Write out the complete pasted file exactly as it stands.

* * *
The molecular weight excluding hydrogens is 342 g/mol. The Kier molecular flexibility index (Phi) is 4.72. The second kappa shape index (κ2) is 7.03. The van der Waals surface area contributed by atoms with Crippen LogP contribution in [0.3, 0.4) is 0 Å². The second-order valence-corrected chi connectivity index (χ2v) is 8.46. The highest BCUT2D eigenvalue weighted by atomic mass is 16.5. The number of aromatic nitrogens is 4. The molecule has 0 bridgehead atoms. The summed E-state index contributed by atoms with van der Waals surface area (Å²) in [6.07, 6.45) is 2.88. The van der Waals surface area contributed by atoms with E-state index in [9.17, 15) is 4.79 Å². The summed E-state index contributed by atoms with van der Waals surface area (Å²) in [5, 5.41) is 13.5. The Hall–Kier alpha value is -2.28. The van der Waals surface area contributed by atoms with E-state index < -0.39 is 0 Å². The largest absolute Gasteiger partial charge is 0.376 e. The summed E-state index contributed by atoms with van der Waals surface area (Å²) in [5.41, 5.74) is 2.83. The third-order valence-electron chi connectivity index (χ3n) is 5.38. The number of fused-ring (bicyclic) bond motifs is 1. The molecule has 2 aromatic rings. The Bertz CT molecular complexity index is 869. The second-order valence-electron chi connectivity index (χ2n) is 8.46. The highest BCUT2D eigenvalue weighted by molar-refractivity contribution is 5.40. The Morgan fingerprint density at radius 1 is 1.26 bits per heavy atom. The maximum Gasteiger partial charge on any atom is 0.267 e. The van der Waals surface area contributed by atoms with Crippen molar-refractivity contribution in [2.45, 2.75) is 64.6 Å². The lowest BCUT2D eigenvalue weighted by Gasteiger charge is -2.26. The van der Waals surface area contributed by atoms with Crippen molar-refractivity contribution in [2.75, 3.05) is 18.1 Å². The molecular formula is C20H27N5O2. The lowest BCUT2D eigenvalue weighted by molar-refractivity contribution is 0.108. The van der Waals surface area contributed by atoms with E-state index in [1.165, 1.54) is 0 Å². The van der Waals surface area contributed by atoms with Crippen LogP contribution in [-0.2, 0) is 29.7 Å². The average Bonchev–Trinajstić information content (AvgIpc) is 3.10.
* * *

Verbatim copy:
The molecular weight excluding hydrogens is 342 g/mol. The Kier molecular flexibility index (Phi) is 4.72. The second kappa shape index (κ2) is 7.03. The van der Waals surface area contributed by atoms with Crippen LogP contribution in [0.3, 0.4) is 0 Å². The second-order valence-corrected chi connectivity index (χ2v) is 8.46. The highest BCUT2D eigenvalue weighted by atomic mass is 16.5. The number of aromatic nitrogens is 4. The molecule has 0 bridgehead atoms. The summed E-state index contributed by atoms with van der Waals surface area (Å²) in [6.07, 6.45) is 2.88. The van der Waals surface area contributed by atoms with E-state index in [9.17, 15) is 4.79 Å². The summed E-state index contributed by atoms with van der Waals surface area (Å²) in [5, 5.41) is 13.5. The Hall–Kier alpha value is -2.28. The van der Waals surface area contributed by atoms with E-state index < -0.39 is 0 Å². The largest absolute Gasteiger partial charge is 0.376 e. The summed E-state index contributed by atoms with van der Waals surface area (Å²) in [5.41, 5.74) is 2.83. The third-order valence-electron chi connectivity index (χ3n) is 5.38. The number of fused-ring (bicyclic) bond motifs is 1. The molecule has 2 aromatic rings. The Bertz CT molecular complexity index is 869. The second-order valence-electron chi connectivity index (χ2n) is 8.46. The highest BCUT2D eigenvalue weighted by molar-refractivity contribution is 5.40. The Morgan fingerprint density at radius 1 is 1.26 bits per heavy atom. The maximum Gasteiger partial charge on any atom is 0.267 e. The van der Waals surface area contributed by atoms with Crippen molar-refractivity contribution in [2.45, 2.75) is 64.6 Å². The lowest BCUT2D eigenvalue weighted by Gasteiger charge is -2.26. The van der Waals surface area contributed by atoms with Crippen molar-refractivity contribution in [2.75, 3.05) is 18.1 Å². The molecular formula is C20H27N5O2. The lowest BCUT2D eigenvalue weighted by molar-refractivity contribution is 0.108. The van der Waals surface area contributed by atoms with E-state index in [1.165, 1.54) is 0 Å². The van der Waals surface area contributed by atoms with Crippen LogP contribution in [-0.2, 0) is 29.7 Å². The average Bonchev–Trinajstić information content (AvgIpc) is 3.10.